I don't know if I believe this, because I've read a few accounts of the life and times of the early NYC financier who was one of the founders of The Bank Of America, Preserved Fish. Yes, he was supposedly a Quaker, but a scoundrel and social lion of Early 19th Century business and society. I had recently read an account of his life, which claimed he was named because he was found floating in a fish box off the coast of Nantucket Island and then adopted. He is buried in the Marble Cemetery on East Second Street which vestigially still exists between First and Second Avenues in Manhattans Lower East Side. For the record, the account of Preserved Fish's miraculous rescue was recounted in The Epic Of New York City, by Edward Ross Ellis. After reading the account, and seeing his grave which was only a few blocks from where I lived for 25 years, my friend, Elmer Lang and I composed this piece of music. The drummer is Ray Sage, I play the bass, the guitarist is Billy Cote and Elmer gives the dramatic recitation.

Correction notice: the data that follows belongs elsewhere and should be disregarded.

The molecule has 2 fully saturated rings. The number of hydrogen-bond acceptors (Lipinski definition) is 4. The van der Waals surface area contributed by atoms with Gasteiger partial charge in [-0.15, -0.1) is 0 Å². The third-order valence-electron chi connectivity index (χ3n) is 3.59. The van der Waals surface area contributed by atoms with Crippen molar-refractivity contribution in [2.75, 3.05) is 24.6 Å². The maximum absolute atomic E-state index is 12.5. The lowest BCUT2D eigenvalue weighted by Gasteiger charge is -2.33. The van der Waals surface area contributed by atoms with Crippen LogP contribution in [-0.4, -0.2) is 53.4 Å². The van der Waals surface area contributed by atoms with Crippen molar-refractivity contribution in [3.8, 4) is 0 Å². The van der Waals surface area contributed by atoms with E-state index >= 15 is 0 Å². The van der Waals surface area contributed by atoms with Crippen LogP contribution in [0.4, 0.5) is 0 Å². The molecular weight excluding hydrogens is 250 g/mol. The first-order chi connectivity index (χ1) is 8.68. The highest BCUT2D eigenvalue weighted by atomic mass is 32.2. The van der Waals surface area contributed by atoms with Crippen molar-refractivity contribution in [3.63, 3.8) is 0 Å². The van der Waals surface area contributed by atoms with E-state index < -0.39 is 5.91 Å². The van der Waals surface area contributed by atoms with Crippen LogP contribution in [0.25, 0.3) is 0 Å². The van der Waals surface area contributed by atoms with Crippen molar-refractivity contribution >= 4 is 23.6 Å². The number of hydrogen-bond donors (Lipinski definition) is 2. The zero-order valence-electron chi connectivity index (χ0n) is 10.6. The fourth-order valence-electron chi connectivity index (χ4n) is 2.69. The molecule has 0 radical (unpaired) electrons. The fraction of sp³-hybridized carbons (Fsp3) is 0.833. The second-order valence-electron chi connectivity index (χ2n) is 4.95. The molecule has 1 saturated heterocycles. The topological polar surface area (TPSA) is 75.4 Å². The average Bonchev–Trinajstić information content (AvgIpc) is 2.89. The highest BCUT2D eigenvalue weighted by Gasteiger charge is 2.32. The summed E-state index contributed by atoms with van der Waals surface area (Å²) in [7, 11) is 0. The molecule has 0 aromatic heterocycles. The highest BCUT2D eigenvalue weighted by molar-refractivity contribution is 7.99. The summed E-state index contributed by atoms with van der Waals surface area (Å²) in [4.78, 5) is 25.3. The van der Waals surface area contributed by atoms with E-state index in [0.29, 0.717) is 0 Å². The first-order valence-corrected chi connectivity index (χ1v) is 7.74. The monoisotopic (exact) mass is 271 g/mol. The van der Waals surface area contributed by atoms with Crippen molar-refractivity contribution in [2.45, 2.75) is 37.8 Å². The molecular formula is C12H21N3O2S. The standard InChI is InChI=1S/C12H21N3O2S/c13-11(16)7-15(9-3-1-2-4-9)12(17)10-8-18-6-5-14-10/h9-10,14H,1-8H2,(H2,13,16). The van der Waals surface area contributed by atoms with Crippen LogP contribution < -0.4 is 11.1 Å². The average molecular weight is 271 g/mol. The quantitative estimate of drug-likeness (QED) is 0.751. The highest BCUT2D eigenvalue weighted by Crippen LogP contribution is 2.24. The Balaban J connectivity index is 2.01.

Imagine my disillusion ment when I read this account of Preserved Fish and his illustrious name:
The president of New York’s Tradesman’s Bank in 1829 was named Preserved Fish. The Fishes were a well-established New England family, and Preserved was a Quaker name that meant “preserved in a state of grace” or “preserved from sin.”
“The story that Preserved Fish was picked up on the shore of the ocean when a child, and named Preserved in consequence, is pure fiction,” reads a rather humorless 1890 history of the New York Chamber of Commerce. “His father’s name was Preserved, and it is highly probable that the same name was given to the son, in order to perpetuate it in the family.”